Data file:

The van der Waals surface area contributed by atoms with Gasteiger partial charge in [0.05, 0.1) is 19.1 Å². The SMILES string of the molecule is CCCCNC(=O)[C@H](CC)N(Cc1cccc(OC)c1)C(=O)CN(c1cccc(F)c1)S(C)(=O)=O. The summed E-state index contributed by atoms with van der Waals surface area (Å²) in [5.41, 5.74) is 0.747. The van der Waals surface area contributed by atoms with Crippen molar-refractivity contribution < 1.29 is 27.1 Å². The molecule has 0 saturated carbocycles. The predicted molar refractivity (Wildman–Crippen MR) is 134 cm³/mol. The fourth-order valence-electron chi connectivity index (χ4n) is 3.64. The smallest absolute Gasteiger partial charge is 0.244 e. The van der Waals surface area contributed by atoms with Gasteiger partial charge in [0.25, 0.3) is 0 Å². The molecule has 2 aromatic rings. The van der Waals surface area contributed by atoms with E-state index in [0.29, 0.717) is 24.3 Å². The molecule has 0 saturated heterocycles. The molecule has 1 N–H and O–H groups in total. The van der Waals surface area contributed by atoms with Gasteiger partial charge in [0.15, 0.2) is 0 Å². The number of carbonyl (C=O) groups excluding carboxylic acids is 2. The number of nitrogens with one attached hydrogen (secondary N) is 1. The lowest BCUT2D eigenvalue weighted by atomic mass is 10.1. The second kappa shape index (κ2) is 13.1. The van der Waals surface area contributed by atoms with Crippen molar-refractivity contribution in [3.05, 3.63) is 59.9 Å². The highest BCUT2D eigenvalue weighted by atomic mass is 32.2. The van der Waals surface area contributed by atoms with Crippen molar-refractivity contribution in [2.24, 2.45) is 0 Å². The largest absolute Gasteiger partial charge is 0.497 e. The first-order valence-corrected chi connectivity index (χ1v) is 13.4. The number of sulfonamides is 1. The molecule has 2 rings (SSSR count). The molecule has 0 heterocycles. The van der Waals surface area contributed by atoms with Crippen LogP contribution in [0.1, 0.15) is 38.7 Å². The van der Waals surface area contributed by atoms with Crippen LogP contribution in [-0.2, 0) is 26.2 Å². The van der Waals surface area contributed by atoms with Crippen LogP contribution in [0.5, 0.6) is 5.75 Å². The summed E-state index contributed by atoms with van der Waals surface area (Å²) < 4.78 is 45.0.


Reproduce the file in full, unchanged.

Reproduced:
The van der Waals surface area contributed by atoms with Gasteiger partial charge in [0.05, 0.1) is 19.1 Å². The SMILES string of the molecule is CCCCNC(=O)[C@H](CC)N(Cc1cccc(OC)c1)C(=O)CN(c1cccc(F)c1)S(C)(=O)=O. The summed E-state index contributed by atoms with van der Waals surface area (Å²) in [5.41, 5.74) is 0.747. The van der Waals surface area contributed by atoms with Crippen molar-refractivity contribution < 1.29 is 27.1 Å². The molecule has 0 saturated carbocycles. The predicted molar refractivity (Wildman–Crippen MR) is 134 cm³/mol. The fourth-order valence-electron chi connectivity index (χ4n) is 3.64. The smallest absolute Gasteiger partial charge is 0.244 e. The van der Waals surface area contributed by atoms with Gasteiger partial charge in [0.25, 0.3) is 0 Å². The molecule has 2 aromatic rings. The van der Waals surface area contributed by atoms with E-state index in [0.29, 0.717) is 24.3 Å². The molecule has 0 saturated heterocycles. The molecule has 1 N–H and O–H groups in total. The van der Waals surface area contributed by atoms with Gasteiger partial charge in [0.15, 0.2) is 0 Å². The number of carbonyl (C=O) groups excluding carboxylic acids is 2. The number of nitrogens with one attached hydrogen (secondary N) is 1. The lowest BCUT2D eigenvalue weighted by atomic mass is 10.1. The second kappa shape index (κ2) is 13.1. The van der Waals surface area contributed by atoms with Crippen molar-refractivity contribution in [3.05, 3.63) is 59.9 Å². The highest BCUT2D eigenvalue weighted by atomic mass is 32.2. The van der Waals surface area contributed by atoms with Crippen molar-refractivity contribution in [2.24, 2.45) is 0 Å². The largest absolute Gasteiger partial charge is 0.497 e. The first-order valence-corrected chi connectivity index (χ1v) is 13.4. The number of sulfonamides is 1. The molecule has 2 rings (SSSR count). The molecule has 0 heterocycles. The van der Waals surface area contributed by atoms with Crippen LogP contribution in [0.1, 0.15) is 38.7 Å². The van der Waals surface area contributed by atoms with Crippen LogP contribution in [-0.2, 0) is 26.2 Å². The van der Waals surface area contributed by atoms with Crippen LogP contribution in [0.5, 0.6) is 5.75 Å². The summed E-state index contributed by atoms with van der Waals surface area (Å²) < 4.78 is 45.0.